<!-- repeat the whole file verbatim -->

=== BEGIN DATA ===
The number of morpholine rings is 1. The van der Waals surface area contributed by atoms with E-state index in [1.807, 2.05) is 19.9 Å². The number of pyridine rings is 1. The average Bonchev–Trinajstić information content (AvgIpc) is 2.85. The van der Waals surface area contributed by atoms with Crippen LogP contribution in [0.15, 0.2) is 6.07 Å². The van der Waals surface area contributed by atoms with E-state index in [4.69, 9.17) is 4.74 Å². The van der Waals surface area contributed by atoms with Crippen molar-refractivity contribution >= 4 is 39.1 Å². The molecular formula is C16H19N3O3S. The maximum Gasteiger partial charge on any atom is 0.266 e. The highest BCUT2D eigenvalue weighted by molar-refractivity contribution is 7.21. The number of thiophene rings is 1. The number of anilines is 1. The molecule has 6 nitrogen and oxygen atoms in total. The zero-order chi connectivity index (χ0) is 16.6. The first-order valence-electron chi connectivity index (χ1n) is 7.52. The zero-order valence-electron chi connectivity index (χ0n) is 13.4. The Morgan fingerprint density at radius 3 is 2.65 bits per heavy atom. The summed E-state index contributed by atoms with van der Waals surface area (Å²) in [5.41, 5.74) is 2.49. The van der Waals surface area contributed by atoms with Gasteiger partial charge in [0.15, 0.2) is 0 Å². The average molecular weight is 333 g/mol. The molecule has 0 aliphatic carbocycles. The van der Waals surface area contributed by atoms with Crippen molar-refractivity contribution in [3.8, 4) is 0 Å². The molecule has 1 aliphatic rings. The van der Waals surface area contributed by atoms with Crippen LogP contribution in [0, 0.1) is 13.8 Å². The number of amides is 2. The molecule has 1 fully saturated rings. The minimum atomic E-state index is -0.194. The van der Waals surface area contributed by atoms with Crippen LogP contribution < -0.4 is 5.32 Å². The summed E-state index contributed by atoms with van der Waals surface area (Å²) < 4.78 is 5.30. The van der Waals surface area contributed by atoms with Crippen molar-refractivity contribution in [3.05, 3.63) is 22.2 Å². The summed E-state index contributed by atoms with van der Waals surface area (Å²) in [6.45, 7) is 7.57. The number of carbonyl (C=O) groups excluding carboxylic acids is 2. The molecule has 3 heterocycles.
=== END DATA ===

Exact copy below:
The number of morpholine rings is 1. The van der Waals surface area contributed by atoms with E-state index in [1.807, 2.05) is 19.9 Å². The number of pyridine rings is 1. The average Bonchev–Trinajstić information content (AvgIpc) is 2.85. The van der Waals surface area contributed by atoms with Crippen LogP contribution in [0.15, 0.2) is 6.07 Å². The van der Waals surface area contributed by atoms with E-state index in [4.69, 9.17) is 4.74 Å². The van der Waals surface area contributed by atoms with Crippen molar-refractivity contribution >= 4 is 39.1 Å². The molecular formula is C16H19N3O3S. The maximum Gasteiger partial charge on any atom is 0.266 e. The highest BCUT2D eigenvalue weighted by molar-refractivity contribution is 7.21. The number of thiophene rings is 1. The number of anilines is 1. The molecule has 6 nitrogen and oxygen atoms in total. The zero-order chi connectivity index (χ0) is 16.6. The first-order valence-electron chi connectivity index (χ1n) is 7.52. The zero-order valence-electron chi connectivity index (χ0n) is 13.4. The Morgan fingerprint density at radius 3 is 2.65 bits per heavy atom. The summed E-state index contributed by atoms with van der Waals surface area (Å²) in [5.41, 5.74) is 2.49. The van der Waals surface area contributed by atoms with Gasteiger partial charge in [0.15, 0.2) is 0 Å². The average molecular weight is 333 g/mol. The molecule has 0 aliphatic carbocycles. The van der Waals surface area contributed by atoms with Crippen molar-refractivity contribution in [3.8, 4) is 0 Å². The molecule has 1 aliphatic rings. The van der Waals surface area contributed by atoms with Crippen LogP contribution in [0, 0.1) is 13.8 Å². The number of amides is 2. The molecule has 1 fully saturated rings. The minimum atomic E-state index is -0.194. The van der Waals surface area contributed by atoms with Crippen LogP contribution < -0.4 is 5.32 Å². The summed E-state index contributed by atoms with van der Waals surface area (Å²) < 4.78 is 5.30. The van der Waals surface area contributed by atoms with Crippen molar-refractivity contribution in [3.05, 3.63) is 22.2 Å². The summed E-state index contributed by atoms with van der Waals surface area (Å²) in [6.45, 7) is 7.57. The number of carbonyl (C=O) groups excluding carboxylic acids is 2. The molecule has 3 heterocycles.